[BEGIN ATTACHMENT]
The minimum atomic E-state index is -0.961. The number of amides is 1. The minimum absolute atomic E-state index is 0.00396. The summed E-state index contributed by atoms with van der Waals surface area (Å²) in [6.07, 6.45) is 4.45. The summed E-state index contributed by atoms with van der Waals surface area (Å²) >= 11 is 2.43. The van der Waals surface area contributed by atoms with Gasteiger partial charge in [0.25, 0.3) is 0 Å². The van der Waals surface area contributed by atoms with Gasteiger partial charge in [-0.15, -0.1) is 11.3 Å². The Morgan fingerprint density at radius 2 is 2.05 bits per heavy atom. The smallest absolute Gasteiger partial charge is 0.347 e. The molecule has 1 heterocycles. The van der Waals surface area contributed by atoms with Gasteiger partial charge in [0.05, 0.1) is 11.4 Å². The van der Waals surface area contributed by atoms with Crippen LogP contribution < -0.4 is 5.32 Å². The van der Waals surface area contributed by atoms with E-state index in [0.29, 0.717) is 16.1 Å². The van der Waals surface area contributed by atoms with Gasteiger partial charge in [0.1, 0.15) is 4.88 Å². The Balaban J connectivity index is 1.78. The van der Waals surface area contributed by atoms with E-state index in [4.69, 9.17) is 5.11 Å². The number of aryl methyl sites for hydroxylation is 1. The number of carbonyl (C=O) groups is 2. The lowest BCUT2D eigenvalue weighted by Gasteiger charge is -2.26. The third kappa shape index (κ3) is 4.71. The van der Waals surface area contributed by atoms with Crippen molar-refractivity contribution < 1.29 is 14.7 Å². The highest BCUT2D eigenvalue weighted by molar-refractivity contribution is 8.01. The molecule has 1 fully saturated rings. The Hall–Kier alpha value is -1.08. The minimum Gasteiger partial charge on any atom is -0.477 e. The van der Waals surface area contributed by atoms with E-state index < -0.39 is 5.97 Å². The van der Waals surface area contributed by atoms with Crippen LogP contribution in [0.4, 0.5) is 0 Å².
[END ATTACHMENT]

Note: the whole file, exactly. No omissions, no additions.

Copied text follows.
The minimum atomic E-state index is -0.961. The number of amides is 1. The minimum absolute atomic E-state index is 0.00396. The summed E-state index contributed by atoms with van der Waals surface area (Å²) in [6.07, 6.45) is 4.45. The summed E-state index contributed by atoms with van der Waals surface area (Å²) >= 11 is 2.43. The van der Waals surface area contributed by atoms with Gasteiger partial charge in [0.25, 0.3) is 0 Å². The van der Waals surface area contributed by atoms with Gasteiger partial charge in [-0.15, -0.1) is 11.3 Å². The Morgan fingerprint density at radius 2 is 2.05 bits per heavy atom. The smallest absolute Gasteiger partial charge is 0.347 e. The molecule has 1 heterocycles. The van der Waals surface area contributed by atoms with Gasteiger partial charge in [0.05, 0.1) is 11.4 Å². The van der Waals surface area contributed by atoms with Crippen LogP contribution < -0.4 is 5.32 Å². The van der Waals surface area contributed by atoms with E-state index in [0.29, 0.717) is 16.1 Å². The van der Waals surface area contributed by atoms with Gasteiger partial charge in [0.1, 0.15) is 4.88 Å². The Balaban J connectivity index is 1.78. The van der Waals surface area contributed by atoms with E-state index in [4.69, 9.17) is 5.11 Å². The number of aryl methyl sites for hydroxylation is 1. The number of carbonyl (C=O) groups is 2. The lowest BCUT2D eigenvalue weighted by Gasteiger charge is -2.26. The third kappa shape index (κ3) is 4.71. The van der Waals surface area contributed by atoms with Crippen molar-refractivity contribution < 1.29 is 14.7 Å². The highest BCUT2D eigenvalue weighted by molar-refractivity contribution is 8.01. The molecule has 1 fully saturated rings. The Hall–Kier alpha value is -1.08. The minimum Gasteiger partial charge on any atom is -0.477 e. The van der Waals surface area contributed by atoms with E-state index < -0.39 is 5.97 Å². The van der Waals surface area contributed by atoms with Crippen LogP contribution in [0.4, 0.5) is 0 Å².